Do you dig it Man?  If you are rich or a celebrity or powerful, you can get high and no one will care or bother you.  But if you are poor, ebony, amber, ruby or chestnut, the fates will not be so kind to you.  Politics and not reason rule drug policy and the drug war.  More Americans use drugs of one kind or another than at any point in history.  Prisons are so full; they have to release many convicts before their time is up.  What if all the people misusing prescription narcotics were suddenly arrested?  What if the doctors who are over prescribing these drugs were arrested?  We would have to change the name of this country from the USA to the UPA or United Prisons of America.  Drug laws are made to keep the poor and minorities in their place.  You cannot allow the underprivileged to have any escape from a reality that haunts and torments them daily.

Lack of Social Control and Violence:  Another reason is the idea that drugs lead to wanton violence and lowering of criminal inhibitions.  Examples abound of outlandish portrayals of drug maniacs and drug users’ gone lunatic.  One popular one was a movie called “Reefer Madness” in which drug crazed people descend into scenes of rape, suicide and murder.

An interesting study conducted in Great Britain on drug use and its portrayal in the press (Representations of Drug Use and Drug Users in the British Press, 2010) concluded that

  • Drug users were more likely to be condemned than empathized with in all newspapers, but were most likely to be condemned in the tabloid press, where around a fifth of users were condemned.
  • Where the effects of drug use were mentioned in news items for either the community or the individual, these were overwhelmingly negative.
  • Over the sample period, stories that mainly focused on recovery and rehabilitation were few and far between. When they did surface they mainly concerned the appropriateness of government proposals to rehabilitate heroin users.

yellowsubmarine-130438The media needs to sell papers.  Titillating stories of drug abuse and drug addicts run amok sell more papers and get more watchers then stories of drug use that have more positive outcomes.  The hypocrisy here is beyond imagination.  The majority of Americans use drugs every day to treat low energy, pains, headaches, depression and simply for recreation.  Drug laws are made to insure that drug use does not get out of hand.  Out of hand drug use is an oxymoron if there ever was one.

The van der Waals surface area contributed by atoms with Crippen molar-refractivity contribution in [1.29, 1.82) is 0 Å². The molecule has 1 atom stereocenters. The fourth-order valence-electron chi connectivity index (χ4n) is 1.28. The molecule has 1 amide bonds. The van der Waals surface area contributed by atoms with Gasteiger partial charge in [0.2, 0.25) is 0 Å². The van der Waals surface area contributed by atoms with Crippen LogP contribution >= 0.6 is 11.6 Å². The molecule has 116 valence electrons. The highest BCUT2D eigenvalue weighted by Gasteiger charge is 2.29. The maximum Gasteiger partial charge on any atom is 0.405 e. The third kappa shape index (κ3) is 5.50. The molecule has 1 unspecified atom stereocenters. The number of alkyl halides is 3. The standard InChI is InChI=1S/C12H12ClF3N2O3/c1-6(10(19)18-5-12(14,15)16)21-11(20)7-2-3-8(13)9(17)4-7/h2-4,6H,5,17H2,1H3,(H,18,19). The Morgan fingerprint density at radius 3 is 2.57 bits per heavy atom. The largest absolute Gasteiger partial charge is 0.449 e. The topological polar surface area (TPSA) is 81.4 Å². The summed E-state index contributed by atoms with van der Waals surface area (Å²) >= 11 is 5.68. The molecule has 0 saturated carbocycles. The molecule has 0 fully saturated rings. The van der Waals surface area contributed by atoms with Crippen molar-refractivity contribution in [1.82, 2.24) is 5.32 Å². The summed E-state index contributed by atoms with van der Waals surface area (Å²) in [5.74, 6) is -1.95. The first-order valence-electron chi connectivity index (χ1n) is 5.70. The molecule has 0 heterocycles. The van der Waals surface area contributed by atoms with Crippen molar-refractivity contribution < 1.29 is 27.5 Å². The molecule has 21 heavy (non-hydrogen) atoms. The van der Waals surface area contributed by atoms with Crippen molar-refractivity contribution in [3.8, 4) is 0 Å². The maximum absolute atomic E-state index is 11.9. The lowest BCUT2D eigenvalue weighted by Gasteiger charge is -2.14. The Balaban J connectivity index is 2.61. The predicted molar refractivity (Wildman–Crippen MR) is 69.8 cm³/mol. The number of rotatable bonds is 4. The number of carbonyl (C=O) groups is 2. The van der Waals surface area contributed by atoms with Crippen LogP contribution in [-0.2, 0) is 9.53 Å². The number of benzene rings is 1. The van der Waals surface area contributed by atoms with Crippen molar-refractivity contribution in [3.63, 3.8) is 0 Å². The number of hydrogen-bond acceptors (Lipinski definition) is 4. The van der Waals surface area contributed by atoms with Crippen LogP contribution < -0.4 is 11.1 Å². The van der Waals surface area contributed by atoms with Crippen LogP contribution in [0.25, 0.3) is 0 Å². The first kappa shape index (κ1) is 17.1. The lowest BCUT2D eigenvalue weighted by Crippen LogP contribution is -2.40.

“In June 2011, the Global Commission on Drug Policy soberly proclaimed: “The global war on drugs has failed, with devastating consequences for individuals and societies around the world.” In its report, the commission — members of which include economists, policy experts, and several former world leaders — argued that, 40 years after President Richard Nixon launched the U.S. War on Drugs, circumstances today demand a new approach. Among the commissioners’ recommendations, two stand out: to “end the criminalization, marginalization and stigmatization of people who use drugs but who do no harm to others,” and to “encourage experimentation by governments with models of legal regulation of drugs,” particularly cannabis, “to undermine the power of organized crime and safeguard the health and security of their citizens.”   National Affairs

To paraphrase Patrick Henry, what are we waiting for?  What are we procrastinating for?  What are we afraid of?  What will it take for us to change these barbaric laws?  How many more lives will we damage?  How much more money will we waste?  How many more people will we allow to die?  Shall we argue? Shall we entreat?  Shall we equivocate?  Are we blind to the truth?  Will we wait until it is too late?  What more arguments need be made before we are convinced?  What evidence needs to be produced that has not already been made evident?  What research is left to find regarding the failure of our drug policy?  What is stopping us from seeing the truth?  How many more people will be arrested before we decide to act?

Newspaper taxis appear on the shore
Waiting to take you away
Climb in the back with your head in the clouds
And you’re gone